In most parts of the Netherlands, drastic action is needed to meet EU regulations on nitrogen-based pollution, which means that some farms must be closed, the minister said Friday.

Natural Minister Christianne van der Val and Agriculture Minister Henkstaghower said that in total, levels need to be reduced by 70% in 131 key areas.

A new approach to this issue, created following the 2019 proceedings, includes monitoring nitrogen emissions by region. In some remote areas, nitrogen-based pollution needs to be reduced by 12% by 2030, while in others, near vulnerable habitats, much more drastic action is needed, the minister said. Says.

The 12 provinces of the Netherlands have been given more than a year to develop detailed plans to reach their goals, taking into account agricultural and industrial, construction and transportation emissions. Details will be released in October.

Both farming and livestock farming are responsible for about 41% of nitrogen-based pollution in habitats protected by EU law as Natura 2000 sites. Some farmers can reduce pollution and run businesses, but “not all farmers can continue,” the minister says.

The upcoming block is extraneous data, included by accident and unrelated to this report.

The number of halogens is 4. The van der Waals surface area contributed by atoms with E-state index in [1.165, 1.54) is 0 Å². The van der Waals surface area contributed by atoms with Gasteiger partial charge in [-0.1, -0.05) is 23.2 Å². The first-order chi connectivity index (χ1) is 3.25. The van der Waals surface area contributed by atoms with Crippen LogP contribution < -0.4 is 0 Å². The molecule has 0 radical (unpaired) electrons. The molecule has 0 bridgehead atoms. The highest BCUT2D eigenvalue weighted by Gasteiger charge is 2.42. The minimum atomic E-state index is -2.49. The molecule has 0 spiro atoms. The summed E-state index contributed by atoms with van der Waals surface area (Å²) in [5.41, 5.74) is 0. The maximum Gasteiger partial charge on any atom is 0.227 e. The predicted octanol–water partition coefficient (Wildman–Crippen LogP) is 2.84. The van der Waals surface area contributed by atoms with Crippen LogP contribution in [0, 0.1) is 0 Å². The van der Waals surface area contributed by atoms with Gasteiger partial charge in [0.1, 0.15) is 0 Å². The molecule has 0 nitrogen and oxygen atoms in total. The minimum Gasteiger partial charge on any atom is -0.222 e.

What’s all the fuss about nitrogen in the Netherlands?

The purpose of this plan is to reduce total nitrogen emissions by 50% by 2030.

The new plan follows the decision of the Council of State in May 2019, stating that the government’s strategy to reduce excess nitrogen violates EU directives on the protection of vulnerable habitats.

The plan, known as Programma Aanpak Stikstof (PAS), is a reactive nitrogen such as ammonia from agriculture and nitrous oxide from combustion fuels by “balancing” with measures to combat pollution. Developed to reduce emissions.

protest

Agricultural organizations say they plan to step up protests following the announcement on Friday, starting with a demonstration in The Hague on June 22nd.

Last year and 2020, protesting farmers caused turmoil on the highways and city centres by using their tractors to reach the demonstrations.

Ministers have allocated an additional € 24.3 billion to fund the transition.

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